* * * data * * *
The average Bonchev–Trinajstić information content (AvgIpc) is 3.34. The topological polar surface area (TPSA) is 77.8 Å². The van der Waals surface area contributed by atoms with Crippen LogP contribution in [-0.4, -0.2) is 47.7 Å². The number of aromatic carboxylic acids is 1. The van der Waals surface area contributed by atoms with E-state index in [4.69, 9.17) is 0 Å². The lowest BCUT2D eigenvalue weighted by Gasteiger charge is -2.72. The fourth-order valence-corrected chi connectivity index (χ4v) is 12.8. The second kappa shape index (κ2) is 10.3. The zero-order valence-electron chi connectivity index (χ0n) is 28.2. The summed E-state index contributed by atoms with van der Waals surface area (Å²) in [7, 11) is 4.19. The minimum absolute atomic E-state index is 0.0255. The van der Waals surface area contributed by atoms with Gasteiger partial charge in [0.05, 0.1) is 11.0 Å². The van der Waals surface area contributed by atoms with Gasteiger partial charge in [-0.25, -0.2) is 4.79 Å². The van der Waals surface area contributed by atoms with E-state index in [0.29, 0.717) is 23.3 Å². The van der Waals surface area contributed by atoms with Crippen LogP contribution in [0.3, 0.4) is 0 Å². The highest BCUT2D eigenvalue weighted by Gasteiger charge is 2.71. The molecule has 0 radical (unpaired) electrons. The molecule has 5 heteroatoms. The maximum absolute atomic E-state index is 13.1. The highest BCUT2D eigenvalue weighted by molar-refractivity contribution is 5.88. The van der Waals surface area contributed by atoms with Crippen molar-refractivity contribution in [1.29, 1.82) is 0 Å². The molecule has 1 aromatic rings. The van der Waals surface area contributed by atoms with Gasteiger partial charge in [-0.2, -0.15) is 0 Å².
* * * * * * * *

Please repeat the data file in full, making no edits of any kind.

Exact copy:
The average Bonchev–Trinajstić information content (AvgIpc) is 3.34. The topological polar surface area (TPSA) is 77.8 Å². The van der Waals surface area contributed by atoms with Crippen LogP contribution in [-0.4, -0.2) is 47.7 Å². The number of aromatic carboxylic acids is 1. The van der Waals surface area contributed by atoms with E-state index in [4.69, 9.17) is 0 Å². The lowest BCUT2D eigenvalue weighted by Gasteiger charge is -2.72. The fourth-order valence-corrected chi connectivity index (χ4v) is 12.8. The second kappa shape index (κ2) is 10.3. The zero-order valence-electron chi connectivity index (χ0n) is 28.2. The summed E-state index contributed by atoms with van der Waals surface area (Å²) in [7, 11) is 4.19. The minimum absolute atomic E-state index is 0.0255. The van der Waals surface area contributed by atoms with Gasteiger partial charge in [0.05, 0.1) is 11.0 Å². The van der Waals surface area contributed by atoms with Gasteiger partial charge in [-0.25, -0.2) is 4.79 Å². The van der Waals surface area contributed by atoms with E-state index in [0.29, 0.717) is 23.3 Å². The van der Waals surface area contributed by atoms with Crippen LogP contribution in [0.3, 0.4) is 0 Å². The highest BCUT2D eigenvalue weighted by Gasteiger charge is 2.71. The molecule has 0 radical (unpaired) electrons. The molecule has 5 heteroatoms. The maximum absolute atomic E-state index is 13.1. The highest BCUT2D eigenvalue weighted by molar-refractivity contribution is 5.88. The van der Waals surface area contributed by atoms with Crippen molar-refractivity contribution in [1.29, 1.82) is 0 Å². The molecule has 1 aromatic rings. The van der Waals surface area contributed by atoms with Gasteiger partial charge in [-0.2, -0.15) is 0 Å².